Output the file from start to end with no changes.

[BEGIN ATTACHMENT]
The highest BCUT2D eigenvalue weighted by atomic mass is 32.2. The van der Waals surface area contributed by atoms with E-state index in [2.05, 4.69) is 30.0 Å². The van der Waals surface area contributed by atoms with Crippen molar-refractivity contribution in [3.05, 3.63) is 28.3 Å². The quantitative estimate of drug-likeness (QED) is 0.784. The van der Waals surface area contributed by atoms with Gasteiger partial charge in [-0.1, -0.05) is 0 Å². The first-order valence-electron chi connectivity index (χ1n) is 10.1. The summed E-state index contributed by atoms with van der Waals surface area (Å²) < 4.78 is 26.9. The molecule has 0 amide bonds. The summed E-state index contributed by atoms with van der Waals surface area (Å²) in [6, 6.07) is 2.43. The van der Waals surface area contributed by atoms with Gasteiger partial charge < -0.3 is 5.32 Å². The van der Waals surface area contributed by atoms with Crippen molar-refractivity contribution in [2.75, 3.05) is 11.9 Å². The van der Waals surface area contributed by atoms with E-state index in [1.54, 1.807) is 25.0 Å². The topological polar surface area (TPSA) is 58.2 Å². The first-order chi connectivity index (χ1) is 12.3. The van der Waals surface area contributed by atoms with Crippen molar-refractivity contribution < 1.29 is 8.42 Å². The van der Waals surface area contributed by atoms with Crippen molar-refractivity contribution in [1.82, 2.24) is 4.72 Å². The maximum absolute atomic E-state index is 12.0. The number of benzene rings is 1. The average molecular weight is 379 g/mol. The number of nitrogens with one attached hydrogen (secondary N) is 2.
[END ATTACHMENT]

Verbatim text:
The highest BCUT2D eigenvalue weighted by atomic mass is 32.2. The van der Waals surface area contributed by atoms with E-state index in [2.05, 4.69) is 30.0 Å². The van der Waals surface area contributed by atoms with Crippen molar-refractivity contribution in [3.05, 3.63) is 28.3 Å². The quantitative estimate of drug-likeness (QED) is 0.784. The van der Waals surface area contributed by atoms with Gasteiger partial charge in [-0.1, -0.05) is 0 Å². The first-order valence-electron chi connectivity index (χ1n) is 10.1. The summed E-state index contributed by atoms with van der Waals surface area (Å²) < 4.78 is 26.9. The molecule has 0 amide bonds. The summed E-state index contributed by atoms with van der Waals surface area (Å²) in [6, 6.07) is 2.43. The van der Waals surface area contributed by atoms with Gasteiger partial charge < -0.3 is 5.32 Å². The van der Waals surface area contributed by atoms with Crippen molar-refractivity contribution in [2.75, 3.05) is 11.9 Å². The van der Waals surface area contributed by atoms with E-state index in [1.54, 1.807) is 25.0 Å². The topological polar surface area (TPSA) is 58.2 Å². The first-order chi connectivity index (χ1) is 12.3. The van der Waals surface area contributed by atoms with Crippen molar-refractivity contribution < 1.29 is 8.42 Å². The van der Waals surface area contributed by atoms with Crippen molar-refractivity contribution in [1.82, 2.24) is 4.72 Å². The maximum absolute atomic E-state index is 12.0. The number of benzene rings is 1. The average molecular weight is 379 g/mol. The number of nitrogens with one attached hydrogen (secondary N) is 2.